This week in history: How movie theaters reopened after the 1918 flu pandemic

Without Netflix, Chicagoans of 1918 relied heavily on movie and vaudeville theaters for entertainment. Here’s how those venues reopened following the influenza pandemic.

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Original: The biograph theater stills stands at 2433 N Lincoln, the place where John Dillinger’s life was ended July 22 1934 Published: John DillingerÕs life ended at the Biograph Theater, 2433 N Lincoln Ave., on July 22, 1934.

The Biograph Theater opened in 1914 and would have been closed during the 1918 influenza pandemic.

As reported in the Chicago Daily News, sister publication of the Chicago Sun-Times:

Gov. Pritzker unveiled his Reopen Illinois plan for a post-pandemic world this week, giving Illinoisans a glimpse of when they may go to see a play or catch a ballgame again.

As Chicago battled the 1918 influenza pandemic, there was one type of business many residents longed to see open once again: movie and vaudeville theaters.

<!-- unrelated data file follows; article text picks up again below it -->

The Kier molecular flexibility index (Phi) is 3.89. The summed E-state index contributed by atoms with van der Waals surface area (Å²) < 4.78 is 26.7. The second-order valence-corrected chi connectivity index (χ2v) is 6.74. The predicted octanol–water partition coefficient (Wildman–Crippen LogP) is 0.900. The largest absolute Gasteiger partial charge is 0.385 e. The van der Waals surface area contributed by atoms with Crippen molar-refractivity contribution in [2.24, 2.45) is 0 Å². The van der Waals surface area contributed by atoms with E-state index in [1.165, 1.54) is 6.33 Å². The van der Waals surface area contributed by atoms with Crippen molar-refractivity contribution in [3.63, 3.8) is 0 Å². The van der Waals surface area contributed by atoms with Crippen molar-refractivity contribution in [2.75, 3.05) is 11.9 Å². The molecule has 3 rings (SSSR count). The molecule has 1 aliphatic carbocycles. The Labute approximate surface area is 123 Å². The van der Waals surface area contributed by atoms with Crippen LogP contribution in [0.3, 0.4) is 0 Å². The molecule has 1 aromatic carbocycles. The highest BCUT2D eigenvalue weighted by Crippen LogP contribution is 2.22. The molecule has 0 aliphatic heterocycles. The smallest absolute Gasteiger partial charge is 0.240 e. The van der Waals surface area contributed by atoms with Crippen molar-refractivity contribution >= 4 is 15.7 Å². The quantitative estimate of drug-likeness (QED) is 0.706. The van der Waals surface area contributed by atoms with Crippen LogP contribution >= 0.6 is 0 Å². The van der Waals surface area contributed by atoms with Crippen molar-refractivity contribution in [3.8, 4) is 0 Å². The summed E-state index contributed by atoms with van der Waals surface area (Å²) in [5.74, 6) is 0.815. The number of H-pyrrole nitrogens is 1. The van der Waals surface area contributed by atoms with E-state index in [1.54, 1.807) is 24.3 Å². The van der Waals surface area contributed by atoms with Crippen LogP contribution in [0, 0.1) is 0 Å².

In a report from the October 29, 1918 edition of the Chicago Daily News, city public health officials detailed their plan for reopening North Side theaters the next day.

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“All premises on which public amusement places are situated are undergoing to-day a rigid inspection by health officials,” the report said. Theaters that failed their inspections would be refused written permission to reopen.

Health officials would also make their stage debut before each show, according to the report, and give a two-minute presentation called “How to Escape the Influenza.”

The report said officials predicted about 25% of the theaters would be refused permits due to unsanitary conditions.

So how long had theaters been closed? Just two and a half weeks, the report said.

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